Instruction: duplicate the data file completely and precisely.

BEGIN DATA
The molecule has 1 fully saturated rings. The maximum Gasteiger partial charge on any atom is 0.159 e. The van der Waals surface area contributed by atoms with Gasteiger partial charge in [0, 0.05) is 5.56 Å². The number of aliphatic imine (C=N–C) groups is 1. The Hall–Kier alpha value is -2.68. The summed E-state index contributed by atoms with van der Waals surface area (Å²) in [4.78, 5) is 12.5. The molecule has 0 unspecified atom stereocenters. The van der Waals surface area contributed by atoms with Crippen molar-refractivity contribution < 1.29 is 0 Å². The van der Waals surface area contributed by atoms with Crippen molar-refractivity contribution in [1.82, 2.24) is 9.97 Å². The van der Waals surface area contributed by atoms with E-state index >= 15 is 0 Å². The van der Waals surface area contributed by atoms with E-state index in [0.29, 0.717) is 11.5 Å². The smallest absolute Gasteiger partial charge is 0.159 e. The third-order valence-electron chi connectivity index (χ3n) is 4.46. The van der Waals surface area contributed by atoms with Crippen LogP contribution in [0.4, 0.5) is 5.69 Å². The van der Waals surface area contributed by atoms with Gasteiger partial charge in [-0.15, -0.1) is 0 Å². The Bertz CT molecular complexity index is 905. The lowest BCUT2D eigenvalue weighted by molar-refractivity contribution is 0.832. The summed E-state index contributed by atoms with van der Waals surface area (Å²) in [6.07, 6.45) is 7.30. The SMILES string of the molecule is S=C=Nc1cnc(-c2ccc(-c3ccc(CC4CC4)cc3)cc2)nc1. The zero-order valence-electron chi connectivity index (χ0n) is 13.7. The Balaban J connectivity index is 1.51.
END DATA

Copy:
The molecule has 1 fully saturated rings. The maximum Gasteiger partial charge on any atom is 0.159 e. The van der Waals surface area contributed by atoms with Gasteiger partial charge in [0, 0.05) is 5.56 Å². The number of aliphatic imine (C=N–C) groups is 1. The Hall–Kier alpha value is -2.68. The summed E-state index contributed by atoms with van der Waals surface area (Å²) in [4.78, 5) is 12.5. The molecule has 0 unspecified atom stereocenters. The van der Waals surface area contributed by atoms with Crippen molar-refractivity contribution < 1.29 is 0 Å². The van der Waals surface area contributed by atoms with Crippen molar-refractivity contribution in [1.82, 2.24) is 9.97 Å². The van der Waals surface area contributed by atoms with E-state index >= 15 is 0 Å². The van der Waals surface area contributed by atoms with E-state index in [0.29, 0.717) is 11.5 Å². The smallest absolute Gasteiger partial charge is 0.159 e. The third-order valence-electron chi connectivity index (χ3n) is 4.46. The van der Waals surface area contributed by atoms with Crippen LogP contribution in [0.4, 0.5) is 5.69 Å². The van der Waals surface area contributed by atoms with Gasteiger partial charge in [-0.15, -0.1) is 0 Å². The Bertz CT molecular complexity index is 905. The lowest BCUT2D eigenvalue weighted by molar-refractivity contribution is 0.832. The summed E-state index contributed by atoms with van der Waals surface area (Å²) in [6.07, 6.45) is 7.30. The SMILES string of the molecule is S=C=Nc1cnc(-c2ccc(-c3ccc(CC4CC4)cc3)cc2)nc1. The zero-order valence-electron chi connectivity index (χ0n) is 13.7. The Balaban J connectivity index is 1.51.